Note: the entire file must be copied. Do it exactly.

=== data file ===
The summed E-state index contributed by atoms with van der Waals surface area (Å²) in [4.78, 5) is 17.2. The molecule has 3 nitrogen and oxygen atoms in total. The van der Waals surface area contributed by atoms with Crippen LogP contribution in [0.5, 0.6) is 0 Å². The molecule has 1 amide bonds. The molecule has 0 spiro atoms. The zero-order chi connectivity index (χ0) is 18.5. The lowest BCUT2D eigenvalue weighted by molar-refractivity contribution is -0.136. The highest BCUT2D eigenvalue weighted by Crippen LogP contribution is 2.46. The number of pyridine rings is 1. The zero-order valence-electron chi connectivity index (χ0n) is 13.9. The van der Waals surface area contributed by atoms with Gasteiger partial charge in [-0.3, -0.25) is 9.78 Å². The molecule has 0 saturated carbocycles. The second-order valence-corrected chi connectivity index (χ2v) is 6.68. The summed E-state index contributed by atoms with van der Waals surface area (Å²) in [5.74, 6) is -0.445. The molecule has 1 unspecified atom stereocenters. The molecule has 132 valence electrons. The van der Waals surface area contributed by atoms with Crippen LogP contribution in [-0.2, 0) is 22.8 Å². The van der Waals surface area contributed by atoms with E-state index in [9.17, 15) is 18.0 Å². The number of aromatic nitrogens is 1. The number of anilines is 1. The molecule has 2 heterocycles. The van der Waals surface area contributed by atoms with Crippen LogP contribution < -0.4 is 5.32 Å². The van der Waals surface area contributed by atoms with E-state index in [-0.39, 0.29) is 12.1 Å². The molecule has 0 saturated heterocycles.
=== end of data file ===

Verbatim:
The summed E-state index contributed by atoms with van der Waals surface area (Å²) in [4.78, 5) is 17.2. The molecule has 3 nitrogen and oxygen atoms in total. The van der Waals surface area contributed by atoms with Crippen LogP contribution in [0.5, 0.6) is 0 Å². The molecule has 1 amide bonds. The molecule has 0 spiro atoms. The zero-order chi connectivity index (χ0) is 18.5. The lowest BCUT2D eigenvalue weighted by molar-refractivity contribution is -0.136. The highest BCUT2D eigenvalue weighted by Crippen LogP contribution is 2.46. The number of pyridine rings is 1. The zero-order valence-electron chi connectivity index (χ0n) is 13.9. The van der Waals surface area contributed by atoms with Gasteiger partial charge in [-0.3, -0.25) is 9.78 Å². The molecule has 0 saturated carbocycles. The second-order valence-corrected chi connectivity index (χ2v) is 6.68. The summed E-state index contributed by atoms with van der Waals surface area (Å²) in [5.74, 6) is -0.445. The molecule has 1 unspecified atom stereocenters. The molecule has 132 valence electrons. The van der Waals surface area contributed by atoms with Crippen LogP contribution in [-0.2, 0) is 22.8 Å². The van der Waals surface area contributed by atoms with E-state index in [9.17, 15) is 18.0 Å². The number of aromatic nitrogens is 1. The number of anilines is 1. The molecule has 2 heterocycles. The van der Waals surface area contributed by atoms with Crippen LogP contribution < -0.4 is 5.32 Å². The van der Waals surface area contributed by atoms with E-state index in [-0.39, 0.29) is 12.1 Å². The molecule has 0 saturated heterocycles.